I’m going to go out on a limb here and say that there are surface aspects to a story and deeper aspects. Maya’s Neo and the people in Patricia’s article are worried about the superficial stuff, the gore and glitz and sex and warm fuzzies. I think it’s important to be consistent, that is if you arouse the reader’s expectations that this will be a certain kind of story, it’s unwise to violate that “contract.” However — big however — the best of any stories, genre, mainstream, whatever — also have deeper stuff and they work because of that deeper stuff. The action/gizmos/sex carry the readers along but what sets them on fire are the resonances and chewy stuff that the author has subtly woven in.

  4. Brenda is dead bang on about the cover. And a publisher can sink a writer if the cover sends the wrong message. I did a book event years ago with Persia Woolley, author of an amazing trilogy about Guinevere. She told the horror story that went with those books. Book one was orphaned when her editor left the publishing house. When she saw the cover, it screamed “Fantasy Novel!” Arthur on white horse with crown, etc.

    She called her new editor and was intercepted by a secretary who told her, “You just go back and write your books, dear. He doesn’t want to talk to you about covers.” The book was released and shelved in the fantasy section. This caused it to be reviewed as a fantasy novel. Reviewers commented negatively on the lack of magic in the books (which were NOT fantasy) saying, “Hey, this is Arthur and Merlin. These people should have magic dripping from their fingertips.”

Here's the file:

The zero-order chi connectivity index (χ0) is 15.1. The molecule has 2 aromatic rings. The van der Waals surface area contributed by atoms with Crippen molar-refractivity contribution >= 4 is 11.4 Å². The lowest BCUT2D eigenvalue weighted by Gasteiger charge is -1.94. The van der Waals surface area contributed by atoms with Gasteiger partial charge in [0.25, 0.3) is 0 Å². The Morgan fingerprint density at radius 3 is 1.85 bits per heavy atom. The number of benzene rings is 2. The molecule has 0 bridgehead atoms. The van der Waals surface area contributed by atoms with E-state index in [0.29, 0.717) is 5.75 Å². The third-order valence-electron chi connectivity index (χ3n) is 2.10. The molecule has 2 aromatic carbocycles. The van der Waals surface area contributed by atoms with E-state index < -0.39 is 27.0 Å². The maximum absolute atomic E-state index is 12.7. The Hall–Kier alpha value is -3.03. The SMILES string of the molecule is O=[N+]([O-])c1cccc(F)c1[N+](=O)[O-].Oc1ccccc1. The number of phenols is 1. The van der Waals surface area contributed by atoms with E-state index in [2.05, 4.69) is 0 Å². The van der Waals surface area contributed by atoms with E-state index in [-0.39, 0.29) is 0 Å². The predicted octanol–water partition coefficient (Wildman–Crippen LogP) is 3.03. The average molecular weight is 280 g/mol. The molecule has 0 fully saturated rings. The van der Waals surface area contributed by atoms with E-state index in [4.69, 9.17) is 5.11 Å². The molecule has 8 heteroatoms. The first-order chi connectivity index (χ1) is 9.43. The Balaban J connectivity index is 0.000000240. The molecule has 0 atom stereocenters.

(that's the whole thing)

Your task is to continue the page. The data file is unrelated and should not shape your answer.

The second book was released with a red cover (she showed us) with Guinevere in a vivid velvet dress, her hair blow-dried and curled, flowing in the wind. There was a little oval cameo on the spine. You guess it—shelved with the romances.

    A new editor came onto the project, I believe, just before the third book was to come out. Persia steeled herself for the horror and was pleasantly surprised. This time, they’d given her a mainstream novel cover. Understated but lovely.

    Persia’s takeaway though was that editors don’t want to talk to writers.

    I had just had my first novel published and had an opposite story to tell—my editor not only wanted to talk to me about covers, he took pains to pick out the scene for the cover himself and called me to ask how I liked it. He encouraged me to submit ideas, which I was to shy to do, alas.

    I think Cara’s point is well taken and it’s really the advice I give new writers when they ask “Should I write to a market?” My advice is, no. Write the best book you can and then figure out how to position it.

    In this case, not only was the neo trying to target a particular demographic, but she’d fooled herself into thinking that buckshot was a form of smart missile and that somehow she could write a book that was all things to all readers.